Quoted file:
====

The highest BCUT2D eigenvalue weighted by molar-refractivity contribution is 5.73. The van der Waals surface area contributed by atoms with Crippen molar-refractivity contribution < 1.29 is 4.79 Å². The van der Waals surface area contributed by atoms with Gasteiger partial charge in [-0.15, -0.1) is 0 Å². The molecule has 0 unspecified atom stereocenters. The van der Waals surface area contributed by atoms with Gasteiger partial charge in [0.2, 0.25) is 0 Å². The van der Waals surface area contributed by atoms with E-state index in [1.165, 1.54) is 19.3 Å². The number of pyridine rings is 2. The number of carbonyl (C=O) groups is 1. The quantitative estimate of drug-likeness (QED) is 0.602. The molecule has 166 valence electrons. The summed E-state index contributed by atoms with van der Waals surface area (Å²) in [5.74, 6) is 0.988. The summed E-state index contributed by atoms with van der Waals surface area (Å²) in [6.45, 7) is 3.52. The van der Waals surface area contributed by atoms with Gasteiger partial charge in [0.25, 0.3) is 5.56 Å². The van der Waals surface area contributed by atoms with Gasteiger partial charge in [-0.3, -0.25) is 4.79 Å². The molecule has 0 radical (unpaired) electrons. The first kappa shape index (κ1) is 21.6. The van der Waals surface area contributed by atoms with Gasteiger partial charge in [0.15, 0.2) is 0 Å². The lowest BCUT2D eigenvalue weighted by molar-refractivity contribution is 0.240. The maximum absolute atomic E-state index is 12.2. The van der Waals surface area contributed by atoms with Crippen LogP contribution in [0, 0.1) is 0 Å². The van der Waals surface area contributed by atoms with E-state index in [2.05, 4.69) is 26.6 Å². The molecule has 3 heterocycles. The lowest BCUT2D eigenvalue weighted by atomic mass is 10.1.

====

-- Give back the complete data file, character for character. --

The highest BCUT2D eigenvalue weighted by molar-refractivity contribution is 5.73. The van der Waals surface area contributed by atoms with Crippen molar-refractivity contribution < 1.29 is 4.79 Å². The van der Waals surface area contributed by atoms with Gasteiger partial charge in [-0.15, -0.1) is 0 Å². The molecule has 0 unspecified atom stereocenters. The van der Waals surface area contributed by atoms with Gasteiger partial charge in [0.2, 0.25) is 0 Å². The van der Waals surface area contributed by atoms with E-state index in [1.165, 1.54) is 19.3 Å². The number of pyridine rings is 2. The number of carbonyl (C=O) groups is 1. The quantitative estimate of drug-likeness (QED) is 0.602. The molecule has 166 valence electrons. The summed E-state index contributed by atoms with van der Waals surface area (Å²) in [5.74, 6) is 0.988. The summed E-state index contributed by atoms with van der Waals surface area (Å²) in [6.45, 7) is 3.52. The van der Waals surface area contributed by atoms with Gasteiger partial charge in [0.25, 0.3) is 5.56 Å². The van der Waals surface area contributed by atoms with Gasteiger partial charge in [-0.3, -0.25) is 4.79 Å². The molecule has 0 radical (unpaired) electrons. The first kappa shape index (κ1) is 21.6. The van der Waals surface area contributed by atoms with Gasteiger partial charge in [0.15, 0.2) is 0 Å². The lowest BCUT2D eigenvalue weighted by molar-refractivity contribution is 0.240. The maximum absolute atomic E-state index is 12.2. The van der Waals surface area contributed by atoms with Crippen LogP contribution in [0, 0.1) is 0 Å². The van der Waals surface area contributed by atoms with E-state index in [2.05, 4.69) is 26.6 Å². The molecule has 3 heterocycles. The lowest BCUT2D eigenvalue weighted by atomic mass is 10.1.